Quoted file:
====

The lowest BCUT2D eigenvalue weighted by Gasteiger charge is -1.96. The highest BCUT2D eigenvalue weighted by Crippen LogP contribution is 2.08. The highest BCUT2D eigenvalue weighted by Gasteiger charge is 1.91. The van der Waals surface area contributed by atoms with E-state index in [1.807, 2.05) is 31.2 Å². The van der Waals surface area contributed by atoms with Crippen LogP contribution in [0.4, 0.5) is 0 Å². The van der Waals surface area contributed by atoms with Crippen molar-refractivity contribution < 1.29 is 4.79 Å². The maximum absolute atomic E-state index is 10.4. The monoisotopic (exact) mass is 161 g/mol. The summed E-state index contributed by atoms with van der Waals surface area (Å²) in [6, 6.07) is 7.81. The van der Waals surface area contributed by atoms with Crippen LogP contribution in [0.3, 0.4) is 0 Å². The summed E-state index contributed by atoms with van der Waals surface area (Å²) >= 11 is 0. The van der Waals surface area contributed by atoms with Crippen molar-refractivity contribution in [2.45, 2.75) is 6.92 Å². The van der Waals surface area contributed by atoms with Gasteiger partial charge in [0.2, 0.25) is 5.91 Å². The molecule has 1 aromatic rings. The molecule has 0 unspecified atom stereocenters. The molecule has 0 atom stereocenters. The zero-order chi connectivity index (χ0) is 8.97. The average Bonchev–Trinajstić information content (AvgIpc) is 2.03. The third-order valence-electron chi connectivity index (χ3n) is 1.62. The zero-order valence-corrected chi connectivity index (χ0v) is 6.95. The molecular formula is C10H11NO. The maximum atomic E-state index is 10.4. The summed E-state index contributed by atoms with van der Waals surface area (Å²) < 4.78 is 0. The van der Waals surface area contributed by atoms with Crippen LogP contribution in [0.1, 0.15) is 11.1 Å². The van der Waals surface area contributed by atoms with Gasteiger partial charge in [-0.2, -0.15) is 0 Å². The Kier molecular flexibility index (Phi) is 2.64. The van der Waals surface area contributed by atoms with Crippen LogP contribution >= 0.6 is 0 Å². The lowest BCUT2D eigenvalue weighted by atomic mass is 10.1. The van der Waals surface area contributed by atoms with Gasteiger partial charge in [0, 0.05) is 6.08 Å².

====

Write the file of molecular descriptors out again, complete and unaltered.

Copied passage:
The lowest BCUT2D eigenvalue weighted by Gasteiger charge is -1.96. The highest BCUT2D eigenvalue weighted by Crippen LogP contribution is 2.08. The highest BCUT2D eigenvalue weighted by Gasteiger charge is 1.91. The van der Waals surface area contributed by atoms with E-state index in [1.807, 2.05) is 31.2 Å². The van der Waals surface area contributed by atoms with Crippen LogP contribution in [0.4, 0.5) is 0 Å². The van der Waals surface area contributed by atoms with Crippen molar-refractivity contribution < 1.29 is 4.79 Å². The maximum absolute atomic E-state index is 10.4. The monoisotopic (exact) mass is 161 g/mol. The summed E-state index contributed by atoms with van der Waals surface area (Å²) in [6, 6.07) is 7.81. The van der Waals surface area contributed by atoms with Crippen LogP contribution in [0.3, 0.4) is 0 Å². The summed E-state index contributed by atoms with van der Waals surface area (Å²) >= 11 is 0. The van der Waals surface area contributed by atoms with Crippen molar-refractivity contribution in [2.45, 2.75) is 6.92 Å². The van der Waals surface area contributed by atoms with Gasteiger partial charge in [0.2, 0.25) is 5.91 Å². The molecule has 1 aromatic rings. The molecule has 0 unspecified atom stereocenters. The molecule has 0 atom stereocenters. The zero-order chi connectivity index (χ0) is 8.97. The average Bonchev–Trinajstić information content (AvgIpc) is 2.03. The third-order valence-electron chi connectivity index (χ3n) is 1.62. The zero-order valence-corrected chi connectivity index (χ0v) is 6.95. The molecular formula is C10H11NO. The maximum atomic E-state index is 10.4. The summed E-state index contributed by atoms with van der Waals surface area (Å²) < 4.78 is 0. The van der Waals surface area contributed by atoms with Crippen LogP contribution in [0.1, 0.15) is 11.1 Å². The van der Waals surface area contributed by atoms with Gasteiger partial charge in [-0.2, -0.15) is 0 Å². The Kier molecular flexibility index (Phi) is 2.64. The van der Waals surface area contributed by atoms with Crippen LogP contribution >= 0.6 is 0 Å². The lowest BCUT2D eigenvalue weighted by atomic mass is 10.1. The van der Waals surface area contributed by atoms with Gasteiger partial charge in [0, 0.05) is 6.08 Å².